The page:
Initial Thoughts: Hostages and The Blacklist

I had an idea how this would go before I watched these two pilots.  From reading the reviews, I was pretty sure The Blacklist would be better. It was.

Hostages is not great TV. The show tried to set up the backstory of every character before the first commercial break. It just feels very forced. When Dillon McDermott’s character (the FBI agent) is introduced, he turns around slowly to reveal himself in response to the question, “who gave this order?” (or something) and predictably says “I did.” He then proceeds to take one of those huge TV risks to capture the bad guy, is successful and cocky about it, and this cheesy music plays while he walks away.  I had to re-play it to see if he walked away in slow motion because I remembered it being so ridiculous. He walked away normal speed, apparently, I just remembered it in slow motion.

Hostages was explained by one of its creators as Downton Abbey meets 24. I guess the Downton Abbey part comes from the fact that everyone in this family being held hostage had a secret. Maybe some more interesting stuff is coming, but we found out half way through in the first episode what everyone’s secret was and they weren’t that interesting. (spoiler alert!) One kid is dealing drugs, one is pregnant, and the dad is having an affair. Who cares? Something bigger is going on the with FBI agent. We don’t know what it is yet, but it seems to be slightly more interesting. This is no Downton Abbey. Where is the smart humor and the over the top, kind of making fun of itself but also being serious, drama?

The 24 part, I assume, is because the time span of the actual events will not be very long (more than 24 hours though) and will be spread out over many episodes. So far, there is not enough action for me to compare Hostages to 24 and our hero is no Jack Bauer. (I am not even sure who the hero is.)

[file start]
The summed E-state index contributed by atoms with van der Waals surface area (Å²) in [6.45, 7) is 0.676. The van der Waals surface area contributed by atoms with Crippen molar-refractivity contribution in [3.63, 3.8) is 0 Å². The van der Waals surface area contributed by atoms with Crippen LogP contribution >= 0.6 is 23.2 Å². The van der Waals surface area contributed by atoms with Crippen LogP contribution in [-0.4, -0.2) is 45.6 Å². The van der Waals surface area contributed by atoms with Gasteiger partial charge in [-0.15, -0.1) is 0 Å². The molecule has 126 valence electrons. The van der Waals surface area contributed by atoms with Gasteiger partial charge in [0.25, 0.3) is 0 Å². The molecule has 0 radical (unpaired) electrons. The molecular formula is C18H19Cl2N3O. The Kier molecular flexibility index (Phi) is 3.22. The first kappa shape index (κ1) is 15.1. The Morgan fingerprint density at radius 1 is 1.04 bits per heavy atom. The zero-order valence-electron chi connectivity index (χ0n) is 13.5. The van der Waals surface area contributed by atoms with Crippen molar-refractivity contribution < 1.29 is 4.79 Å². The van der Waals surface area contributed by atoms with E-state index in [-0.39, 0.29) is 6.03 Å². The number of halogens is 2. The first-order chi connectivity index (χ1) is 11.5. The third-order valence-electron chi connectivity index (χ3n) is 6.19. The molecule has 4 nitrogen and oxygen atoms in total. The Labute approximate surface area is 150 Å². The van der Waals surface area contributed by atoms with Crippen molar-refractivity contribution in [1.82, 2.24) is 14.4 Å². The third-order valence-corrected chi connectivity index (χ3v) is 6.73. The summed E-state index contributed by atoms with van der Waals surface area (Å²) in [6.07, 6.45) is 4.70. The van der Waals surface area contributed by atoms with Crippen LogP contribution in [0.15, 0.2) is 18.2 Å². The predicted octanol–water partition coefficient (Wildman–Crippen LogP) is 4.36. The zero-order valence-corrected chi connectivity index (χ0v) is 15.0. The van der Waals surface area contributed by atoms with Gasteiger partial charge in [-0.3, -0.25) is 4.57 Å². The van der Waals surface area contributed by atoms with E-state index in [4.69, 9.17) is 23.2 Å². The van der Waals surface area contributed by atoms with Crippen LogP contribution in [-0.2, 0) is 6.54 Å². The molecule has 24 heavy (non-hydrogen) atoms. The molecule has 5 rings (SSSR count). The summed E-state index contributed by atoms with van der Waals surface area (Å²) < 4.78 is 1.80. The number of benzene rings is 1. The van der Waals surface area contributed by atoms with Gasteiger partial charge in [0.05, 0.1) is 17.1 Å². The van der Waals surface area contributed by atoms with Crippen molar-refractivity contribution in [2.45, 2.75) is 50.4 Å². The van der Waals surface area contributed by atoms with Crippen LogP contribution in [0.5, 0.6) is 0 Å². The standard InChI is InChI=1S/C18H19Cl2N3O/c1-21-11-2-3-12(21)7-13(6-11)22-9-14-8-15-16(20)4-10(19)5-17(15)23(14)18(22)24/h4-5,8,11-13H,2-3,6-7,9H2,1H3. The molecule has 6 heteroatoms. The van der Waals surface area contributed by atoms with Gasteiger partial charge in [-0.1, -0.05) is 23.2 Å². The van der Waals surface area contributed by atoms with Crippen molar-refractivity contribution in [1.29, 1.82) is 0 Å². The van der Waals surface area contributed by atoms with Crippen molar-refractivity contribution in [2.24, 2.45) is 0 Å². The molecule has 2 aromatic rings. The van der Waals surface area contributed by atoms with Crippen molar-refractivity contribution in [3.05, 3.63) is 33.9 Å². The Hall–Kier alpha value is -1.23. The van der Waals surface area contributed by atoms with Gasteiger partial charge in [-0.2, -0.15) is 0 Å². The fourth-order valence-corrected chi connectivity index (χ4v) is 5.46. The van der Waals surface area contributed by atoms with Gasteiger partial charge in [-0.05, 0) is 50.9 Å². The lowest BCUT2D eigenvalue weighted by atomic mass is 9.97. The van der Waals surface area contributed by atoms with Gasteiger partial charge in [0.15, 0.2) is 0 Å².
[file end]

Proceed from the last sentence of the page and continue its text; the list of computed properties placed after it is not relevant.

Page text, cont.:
The first episode ends with a cheesy statement from the surgeon mom, Toni Collette. The episode started and ended with major cheese.

The Blacklist, is much better. It may not be completely original, but it is better TV than Hostages. It is compelling, has unexpected twists and turns in the pilot, and we care about the characters. We also have a lot of mysteries that we actually want to know the answers too! Why is James Spader working with the FBI? Why does he ONLY want to work with this rookie FBI agent? How does he know all of these details about her life? (Is he her father? Is that possible?)  Is the actress playing the rookie FBI agent wearing a wig? (her hair looks very strange to me, but I may be the only person who had that question). Why does the guy in this show who was also on Homeland seem like a much worst actor on this show? (and did he change his hair color?)

I don’t want to give anything away about The Blacklist because you should watch it and it will be more fun if I don’t say any more. It’s no Homeland but it’s decent.

Thumbs down for Hostages. Thumbs up for The Blacklist. 

4 thoughts on “Initial Thoughts: Hostages and The Blacklist”

  1. I’m also thumbs up for Blacklist. And I want to know “why is she wearing a wig?” I’m distracted thinking about whether she is bald as a result of the same accident that caused the scar on her hand. Or is it a scar from an accident or a branding like the one on the guy’s shoulder?

    It certainly raises the question of how many balls can they keep in the air and still tell a story on the ground that people can keep track of.

      1. This is definitely a TV reality-show reality. When people started looking at why women were not taken seriously in the corporate workplace in late 1970-1980s, first it was clothes, no 6 inch spikes on shoes or floosey dresses. Second it was no hair below the collar. Long hair is too sexually appealing to men.

        It’s all about sex appeal and has nothing to do with looking business like. And further, since every female character now has long hair, the director can’t even distinguish his female character from every other female on television.

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